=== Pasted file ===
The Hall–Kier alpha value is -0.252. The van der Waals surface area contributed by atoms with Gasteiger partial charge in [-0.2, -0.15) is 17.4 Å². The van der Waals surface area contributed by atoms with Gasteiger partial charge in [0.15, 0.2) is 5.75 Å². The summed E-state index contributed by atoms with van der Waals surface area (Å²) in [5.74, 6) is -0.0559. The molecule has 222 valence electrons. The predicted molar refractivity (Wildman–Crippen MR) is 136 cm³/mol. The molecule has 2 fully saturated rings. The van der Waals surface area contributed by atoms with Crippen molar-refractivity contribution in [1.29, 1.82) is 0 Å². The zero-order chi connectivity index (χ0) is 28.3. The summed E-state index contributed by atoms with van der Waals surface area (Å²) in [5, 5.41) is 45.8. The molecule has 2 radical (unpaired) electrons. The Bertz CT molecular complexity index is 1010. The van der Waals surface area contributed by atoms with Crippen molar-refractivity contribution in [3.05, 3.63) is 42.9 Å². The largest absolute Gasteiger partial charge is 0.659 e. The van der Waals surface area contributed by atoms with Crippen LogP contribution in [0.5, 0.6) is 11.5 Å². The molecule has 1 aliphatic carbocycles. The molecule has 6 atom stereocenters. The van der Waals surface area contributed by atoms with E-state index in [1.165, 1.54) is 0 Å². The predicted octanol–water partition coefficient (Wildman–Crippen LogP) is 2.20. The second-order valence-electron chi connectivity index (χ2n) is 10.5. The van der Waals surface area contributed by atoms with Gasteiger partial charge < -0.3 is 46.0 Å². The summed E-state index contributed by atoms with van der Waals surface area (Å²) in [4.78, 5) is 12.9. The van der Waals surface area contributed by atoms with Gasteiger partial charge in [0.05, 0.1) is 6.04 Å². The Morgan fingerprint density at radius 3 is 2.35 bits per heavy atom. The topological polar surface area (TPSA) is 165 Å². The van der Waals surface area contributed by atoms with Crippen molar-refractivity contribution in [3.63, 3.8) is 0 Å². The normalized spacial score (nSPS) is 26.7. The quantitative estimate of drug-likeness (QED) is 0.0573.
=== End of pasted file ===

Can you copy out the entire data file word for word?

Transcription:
The Hall–Kier alpha value is -0.252. The van der Waals surface area contributed by atoms with Gasteiger partial charge in [-0.2, -0.15) is 17.4 Å². The van der Waals surface area contributed by atoms with Gasteiger partial charge in [0.15, 0.2) is 5.75 Å². The summed E-state index contributed by atoms with van der Waals surface area (Å²) in [5.74, 6) is -0.0559. The molecule has 222 valence electrons. The predicted molar refractivity (Wildman–Crippen MR) is 136 cm³/mol. The molecule has 2 fully saturated rings. The van der Waals surface area contributed by atoms with Crippen molar-refractivity contribution in [1.29, 1.82) is 0 Å². The zero-order chi connectivity index (χ0) is 28.3. The summed E-state index contributed by atoms with van der Waals surface area (Å²) in [5, 5.41) is 45.8. The molecule has 2 radical (unpaired) electrons. The Bertz CT molecular complexity index is 1010. The van der Waals surface area contributed by atoms with Crippen molar-refractivity contribution in [3.05, 3.63) is 42.9 Å². The largest absolute Gasteiger partial charge is 0.659 e. The van der Waals surface area contributed by atoms with Crippen LogP contribution in [0.5, 0.6) is 11.5 Å². The molecule has 1 aliphatic carbocycles. The molecule has 6 atom stereocenters. The van der Waals surface area contributed by atoms with E-state index in [1.165, 1.54) is 0 Å². The predicted octanol–water partition coefficient (Wildman–Crippen LogP) is 2.20. The second-order valence-electron chi connectivity index (χ2n) is 10.5. The van der Waals surface area contributed by atoms with Gasteiger partial charge < -0.3 is 46.0 Å². The summed E-state index contributed by atoms with van der Waals surface area (Å²) in [4.78, 5) is 12.9. The van der Waals surface area contributed by atoms with Gasteiger partial charge in [0.05, 0.1) is 6.04 Å². The Morgan fingerprint density at radius 3 is 2.35 bits per heavy atom. The topological polar surface area (TPSA) is 165 Å². The van der Waals surface area contributed by atoms with Crippen molar-refractivity contribution in [3.63, 3.8) is 0 Å². The normalized spacial score (nSPS) is 26.7. The quantitative estimate of drug-likeness (QED) is 0.0573.